Senate Bill 560 was signed into law on July 7, 2017. As previously reported, the new law excludes the interception of certain communications to law enforcement officers from the provisions of the Pennsylvania Wiretap Act, which generally prohibits the interception of communication without the consent of the communicator. So long as the communication does not occur within the individual’s residence, and provided that the law enforcement officer, at the time of the interception of the communication, is a) in uniform or otherwise clearly identifiable as a law enforcement officer, b) is in close proximity to the individual’s oral communication, c) is using a Pennsylvania State Police-approved mechanism or device to intercept the communication, and d) informs, as soon as reasonably practicable, the individual that their communication was intercepted, any communication intercepted would not violate the Wiretap Act.
Just as important, the law removes all video or audio recordings by law enforcement officers from the purview of the Pennsylvania Right to Know law. Instead, when a request is made for an audio or video recording, the requester must comply with the following: 1) make a written request to the open-records officer for the law enforcement agency within sixty (60) days of date the recording was made; 2) the request must specify with particularity the incident or event (including date, time, and location of the incident or event) subject of the recording; 3) the request must contain a statement describing the requester’s relationship to the event that is the subject of the recording; and 4) if the request concerns an incident or event occurring with a residence, the request must identify each individual present at the time of the recording, unless it is not reasonably ascertainable. The law enforcement agency must respond to the request within thirty (30) days of receiving the same, and a request is deemed denied if the recording is not provided within that timeframe, or an extension is not agreed to by the agency and the requester. Lastly, the law permits law enforcement agencies to consult, and even enter into agreements, with the Pennsylvania Attorney General and the respective District Attorney’s Office regarding recordings containing potential evidence in a criminal matter, and whether such recordings must be provided to the requester.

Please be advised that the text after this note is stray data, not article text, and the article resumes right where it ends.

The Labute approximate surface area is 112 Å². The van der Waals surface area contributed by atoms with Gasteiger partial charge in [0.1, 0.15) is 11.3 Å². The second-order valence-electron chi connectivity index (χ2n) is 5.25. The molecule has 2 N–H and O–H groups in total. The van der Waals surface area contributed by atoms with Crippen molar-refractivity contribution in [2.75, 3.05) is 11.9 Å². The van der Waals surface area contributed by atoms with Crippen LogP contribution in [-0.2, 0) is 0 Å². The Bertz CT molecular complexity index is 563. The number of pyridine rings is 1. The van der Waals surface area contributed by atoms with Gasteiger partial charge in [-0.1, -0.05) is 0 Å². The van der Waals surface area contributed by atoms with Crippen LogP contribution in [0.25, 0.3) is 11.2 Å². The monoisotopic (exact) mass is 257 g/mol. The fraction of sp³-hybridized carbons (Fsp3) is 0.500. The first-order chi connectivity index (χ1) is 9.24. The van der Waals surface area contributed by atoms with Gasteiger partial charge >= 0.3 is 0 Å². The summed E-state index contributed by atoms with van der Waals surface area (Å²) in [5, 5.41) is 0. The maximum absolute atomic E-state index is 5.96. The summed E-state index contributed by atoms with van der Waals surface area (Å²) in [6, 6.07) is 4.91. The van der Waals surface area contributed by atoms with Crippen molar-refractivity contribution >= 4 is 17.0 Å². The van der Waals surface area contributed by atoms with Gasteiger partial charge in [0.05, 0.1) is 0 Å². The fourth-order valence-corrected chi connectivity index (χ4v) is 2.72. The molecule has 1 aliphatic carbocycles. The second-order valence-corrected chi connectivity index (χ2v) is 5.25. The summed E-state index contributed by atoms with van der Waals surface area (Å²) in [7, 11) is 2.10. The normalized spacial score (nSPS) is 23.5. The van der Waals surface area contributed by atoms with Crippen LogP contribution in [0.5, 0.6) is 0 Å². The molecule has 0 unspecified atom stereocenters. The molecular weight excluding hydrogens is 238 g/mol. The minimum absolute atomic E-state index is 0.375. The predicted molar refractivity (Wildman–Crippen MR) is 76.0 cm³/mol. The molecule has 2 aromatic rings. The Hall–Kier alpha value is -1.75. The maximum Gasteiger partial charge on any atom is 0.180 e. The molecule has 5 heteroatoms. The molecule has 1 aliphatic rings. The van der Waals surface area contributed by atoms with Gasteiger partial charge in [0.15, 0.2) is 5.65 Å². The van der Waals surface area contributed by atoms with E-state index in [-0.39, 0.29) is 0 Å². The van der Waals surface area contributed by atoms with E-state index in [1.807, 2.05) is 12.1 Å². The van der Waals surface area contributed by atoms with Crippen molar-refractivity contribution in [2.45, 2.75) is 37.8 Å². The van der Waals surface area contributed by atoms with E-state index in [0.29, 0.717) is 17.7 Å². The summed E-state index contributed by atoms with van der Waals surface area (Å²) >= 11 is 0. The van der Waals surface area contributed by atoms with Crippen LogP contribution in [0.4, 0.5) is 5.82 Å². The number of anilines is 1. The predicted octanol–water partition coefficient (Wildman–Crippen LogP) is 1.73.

The law will become effective in early September of 2017, sixty (60) days from July 7. Does this mean law enforcement agencies may simply start to use body cameras? Not so fast. The law requires any municipal law enforcement agency or sheriff who makes audio and/or video recordings to establish written policies, available for the public, concerning officer training, when the recordings will be in operation, how to use, maintain, and store the recording and equipment, storage of the recordings, record retention for such storing, using facial recognition software, supervision, and disciplinary actions for violating the policy. It is imperative for law enforcement agencies to consult with their respective solicitors for the preparation, and adoption of policies that are compliant with the requirements of the law.
For more information, contact our Municipal Group.